Ireland will keep a diplomatic presence in Ukraine 'as long as it is safe', Foreign Minister Simon Coveney says.
He was speaking as the Government advised against all travel to Ukraine, and asked citizens to leave immediately by commercial means.
While around 50 Irish people have registered with the Irish embassy in Kiev.
Minister Coveney told Newstalk Breakfast it is important not to over-heat the situation.
"We can't ignore, obviously, the warnings coming from the UK and the US.
"But certainly we believe that war and an invasion is not inevitable and can be avoided through intensive diplomacy.
"There are real efforts to prevent a military invasion of Ukraine, and I think we should be doubling down on those efforts - rather than creating some kind of self-fulfilling prophecy here.
"I believe that, certainly from all the different sources that we're speaking to, an invasion can still be avoided - and I think that should be the focus now."
Minister Coveney says while there is no European Union division on this, there is a lack of detail over potential sanctions.
"What hasn't happened is a package of sanctions - in terms of the details of those sanctions haven't been settled on yet.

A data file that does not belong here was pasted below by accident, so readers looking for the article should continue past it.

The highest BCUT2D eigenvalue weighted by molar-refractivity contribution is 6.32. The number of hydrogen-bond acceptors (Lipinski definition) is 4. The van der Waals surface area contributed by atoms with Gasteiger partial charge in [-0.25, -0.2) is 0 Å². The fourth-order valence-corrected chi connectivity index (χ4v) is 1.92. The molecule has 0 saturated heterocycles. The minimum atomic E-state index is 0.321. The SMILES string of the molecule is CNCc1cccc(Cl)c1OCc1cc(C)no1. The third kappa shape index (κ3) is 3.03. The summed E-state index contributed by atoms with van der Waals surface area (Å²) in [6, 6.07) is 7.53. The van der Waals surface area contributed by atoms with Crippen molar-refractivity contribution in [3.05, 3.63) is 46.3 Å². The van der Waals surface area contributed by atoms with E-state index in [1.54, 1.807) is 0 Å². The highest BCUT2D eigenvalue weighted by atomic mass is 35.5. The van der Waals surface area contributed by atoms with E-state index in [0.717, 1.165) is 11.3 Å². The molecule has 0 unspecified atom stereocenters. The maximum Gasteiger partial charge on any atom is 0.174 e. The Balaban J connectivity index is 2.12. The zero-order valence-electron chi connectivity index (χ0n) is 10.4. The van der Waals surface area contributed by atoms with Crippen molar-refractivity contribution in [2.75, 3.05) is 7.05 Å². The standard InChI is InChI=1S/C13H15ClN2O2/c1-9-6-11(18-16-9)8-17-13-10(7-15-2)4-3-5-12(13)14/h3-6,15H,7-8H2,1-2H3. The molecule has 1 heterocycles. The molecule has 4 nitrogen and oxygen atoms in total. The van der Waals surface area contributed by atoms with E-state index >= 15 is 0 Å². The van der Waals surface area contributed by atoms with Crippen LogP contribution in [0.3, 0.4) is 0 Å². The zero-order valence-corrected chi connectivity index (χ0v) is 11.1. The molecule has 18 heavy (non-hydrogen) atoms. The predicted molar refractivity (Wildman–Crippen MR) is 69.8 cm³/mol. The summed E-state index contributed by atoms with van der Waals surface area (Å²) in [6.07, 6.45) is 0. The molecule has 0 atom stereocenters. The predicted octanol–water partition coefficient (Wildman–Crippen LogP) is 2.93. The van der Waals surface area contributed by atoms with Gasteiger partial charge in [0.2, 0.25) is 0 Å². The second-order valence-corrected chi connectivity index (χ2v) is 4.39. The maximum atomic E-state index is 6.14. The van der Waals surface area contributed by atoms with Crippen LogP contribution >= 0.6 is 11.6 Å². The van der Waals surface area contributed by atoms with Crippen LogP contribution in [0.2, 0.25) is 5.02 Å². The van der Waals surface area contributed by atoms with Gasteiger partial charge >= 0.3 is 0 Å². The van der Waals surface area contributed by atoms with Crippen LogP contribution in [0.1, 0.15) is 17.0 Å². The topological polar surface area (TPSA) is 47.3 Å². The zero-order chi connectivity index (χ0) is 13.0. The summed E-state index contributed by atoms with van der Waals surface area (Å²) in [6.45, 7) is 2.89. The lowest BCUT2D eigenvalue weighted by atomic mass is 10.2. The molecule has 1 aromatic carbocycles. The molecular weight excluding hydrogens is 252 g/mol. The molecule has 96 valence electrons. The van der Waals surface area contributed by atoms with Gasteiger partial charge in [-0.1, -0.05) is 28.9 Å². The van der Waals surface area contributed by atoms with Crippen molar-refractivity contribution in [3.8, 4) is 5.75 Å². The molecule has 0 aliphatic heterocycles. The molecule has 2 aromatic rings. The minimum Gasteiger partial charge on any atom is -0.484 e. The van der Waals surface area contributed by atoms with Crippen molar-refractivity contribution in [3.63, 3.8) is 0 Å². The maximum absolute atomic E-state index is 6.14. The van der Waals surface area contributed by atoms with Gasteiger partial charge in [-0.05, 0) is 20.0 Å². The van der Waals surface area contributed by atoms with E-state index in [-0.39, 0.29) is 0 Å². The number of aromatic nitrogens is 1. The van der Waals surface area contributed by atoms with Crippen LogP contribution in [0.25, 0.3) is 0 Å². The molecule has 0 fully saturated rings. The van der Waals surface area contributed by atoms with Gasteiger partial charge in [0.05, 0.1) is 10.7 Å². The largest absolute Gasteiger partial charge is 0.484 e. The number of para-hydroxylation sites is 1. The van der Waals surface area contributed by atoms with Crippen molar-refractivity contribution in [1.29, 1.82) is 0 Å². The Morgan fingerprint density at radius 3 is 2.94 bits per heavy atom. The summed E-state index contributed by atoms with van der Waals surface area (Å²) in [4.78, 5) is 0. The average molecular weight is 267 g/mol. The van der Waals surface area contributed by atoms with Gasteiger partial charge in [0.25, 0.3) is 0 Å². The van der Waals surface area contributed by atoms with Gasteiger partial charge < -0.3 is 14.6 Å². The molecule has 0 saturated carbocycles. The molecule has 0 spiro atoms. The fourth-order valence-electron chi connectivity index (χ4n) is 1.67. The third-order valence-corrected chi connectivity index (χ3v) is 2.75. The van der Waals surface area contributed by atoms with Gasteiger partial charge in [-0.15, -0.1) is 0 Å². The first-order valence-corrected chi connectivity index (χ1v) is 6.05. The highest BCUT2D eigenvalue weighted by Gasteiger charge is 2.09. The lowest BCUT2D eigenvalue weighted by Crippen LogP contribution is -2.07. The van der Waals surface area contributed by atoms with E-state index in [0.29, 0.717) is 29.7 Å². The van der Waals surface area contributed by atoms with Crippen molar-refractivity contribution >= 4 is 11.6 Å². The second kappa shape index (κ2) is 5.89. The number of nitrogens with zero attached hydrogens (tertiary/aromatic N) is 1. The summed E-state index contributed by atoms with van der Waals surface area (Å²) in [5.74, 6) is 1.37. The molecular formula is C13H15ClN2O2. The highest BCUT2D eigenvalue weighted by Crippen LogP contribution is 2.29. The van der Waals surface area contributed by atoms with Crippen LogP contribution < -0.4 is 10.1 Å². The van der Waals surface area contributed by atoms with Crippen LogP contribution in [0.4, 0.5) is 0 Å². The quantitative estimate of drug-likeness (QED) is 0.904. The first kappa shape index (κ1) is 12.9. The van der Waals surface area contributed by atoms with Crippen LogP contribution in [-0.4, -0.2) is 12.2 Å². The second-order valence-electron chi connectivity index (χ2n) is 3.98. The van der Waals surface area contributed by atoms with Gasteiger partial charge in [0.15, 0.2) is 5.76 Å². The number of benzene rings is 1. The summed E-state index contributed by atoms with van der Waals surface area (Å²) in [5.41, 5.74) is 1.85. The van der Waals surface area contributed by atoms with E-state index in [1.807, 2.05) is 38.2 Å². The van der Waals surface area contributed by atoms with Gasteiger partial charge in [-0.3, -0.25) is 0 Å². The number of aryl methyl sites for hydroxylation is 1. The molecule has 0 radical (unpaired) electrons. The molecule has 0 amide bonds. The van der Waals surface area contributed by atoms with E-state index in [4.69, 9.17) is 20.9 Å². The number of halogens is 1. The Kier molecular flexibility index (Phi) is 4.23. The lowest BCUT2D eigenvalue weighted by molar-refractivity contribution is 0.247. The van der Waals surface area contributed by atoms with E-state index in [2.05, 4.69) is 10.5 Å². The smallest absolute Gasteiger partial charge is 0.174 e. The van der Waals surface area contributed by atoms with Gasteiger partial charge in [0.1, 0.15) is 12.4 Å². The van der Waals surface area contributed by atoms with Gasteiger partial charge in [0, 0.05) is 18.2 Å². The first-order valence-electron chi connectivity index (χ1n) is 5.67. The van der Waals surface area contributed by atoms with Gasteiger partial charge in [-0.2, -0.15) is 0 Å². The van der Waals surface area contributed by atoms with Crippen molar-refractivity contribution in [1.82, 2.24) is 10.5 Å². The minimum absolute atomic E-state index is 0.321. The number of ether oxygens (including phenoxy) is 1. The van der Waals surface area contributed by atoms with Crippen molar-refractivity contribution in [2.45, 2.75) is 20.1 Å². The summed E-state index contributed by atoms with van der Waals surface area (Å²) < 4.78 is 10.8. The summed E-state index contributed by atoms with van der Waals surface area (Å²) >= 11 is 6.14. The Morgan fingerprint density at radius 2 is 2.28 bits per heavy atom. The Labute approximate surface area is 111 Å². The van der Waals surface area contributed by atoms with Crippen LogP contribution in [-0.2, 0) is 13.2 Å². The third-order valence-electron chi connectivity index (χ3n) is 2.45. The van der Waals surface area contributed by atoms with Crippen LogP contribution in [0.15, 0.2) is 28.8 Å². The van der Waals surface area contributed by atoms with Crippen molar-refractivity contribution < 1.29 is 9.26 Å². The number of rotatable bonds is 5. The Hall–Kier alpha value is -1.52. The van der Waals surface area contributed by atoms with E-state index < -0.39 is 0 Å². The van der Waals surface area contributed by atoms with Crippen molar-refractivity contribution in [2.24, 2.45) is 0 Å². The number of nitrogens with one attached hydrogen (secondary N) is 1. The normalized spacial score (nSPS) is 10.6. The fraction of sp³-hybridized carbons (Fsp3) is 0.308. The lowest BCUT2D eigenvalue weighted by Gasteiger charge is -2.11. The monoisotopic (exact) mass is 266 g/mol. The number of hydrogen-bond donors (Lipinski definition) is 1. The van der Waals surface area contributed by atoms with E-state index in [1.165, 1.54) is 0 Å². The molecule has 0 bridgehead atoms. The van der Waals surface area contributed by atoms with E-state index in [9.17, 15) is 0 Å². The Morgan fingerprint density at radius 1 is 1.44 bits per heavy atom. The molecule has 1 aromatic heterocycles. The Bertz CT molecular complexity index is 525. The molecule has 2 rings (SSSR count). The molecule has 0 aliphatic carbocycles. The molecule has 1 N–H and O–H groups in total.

"But I think it's very clear and agreed that should Russia invade Ukraine, that the response would need to be very significant.
"And that means a significant economic impact on the EU as well as Russia in terms of the potential impact on financial services, on energy prices, on the ability to travel and do business and trade.
"So nobody escapes here, which is why the last thing we want is to have to trigger a package of sanctions like that, and of course for Russia to respond in kind."
Mr Coveney says Ireland intends to keep diplomatic staff in Ukraine.
"We have two Irish diplomats in our embassy in Kiev.
"Over the weekend I spoke at length to our ambassador there... she believes she should be staying, and I agree with her.
"Virtually every country is keeping at least a skeleton diplomatic staff in their embassy in Kiev, and we're doing the same.
"We will keep a diplomatic presence there as long as it is safe".
And he says this is also important for Irish families involved in surrogacy.
"One of the reasons why Ukraine is complex from a consular perspective is that there are quite a number of Irish families who are involved in surrogacy in the Ukraine.
"We need to manage those cases as sensitively and as carefully as we can - and that's one of the important roles of our diplomatic staff in Kiev at the moment".
He adds: "I think war can be averted, but we also have to be realistic that it is a very real possibility and we have to be prepared for how we would respond to that.
"But I think it's important not to raise the temperature in terms of language right now - instead, I think we need to be focusing on the language of diplomacy and compromise rather than war drums.
"There's been enough of that".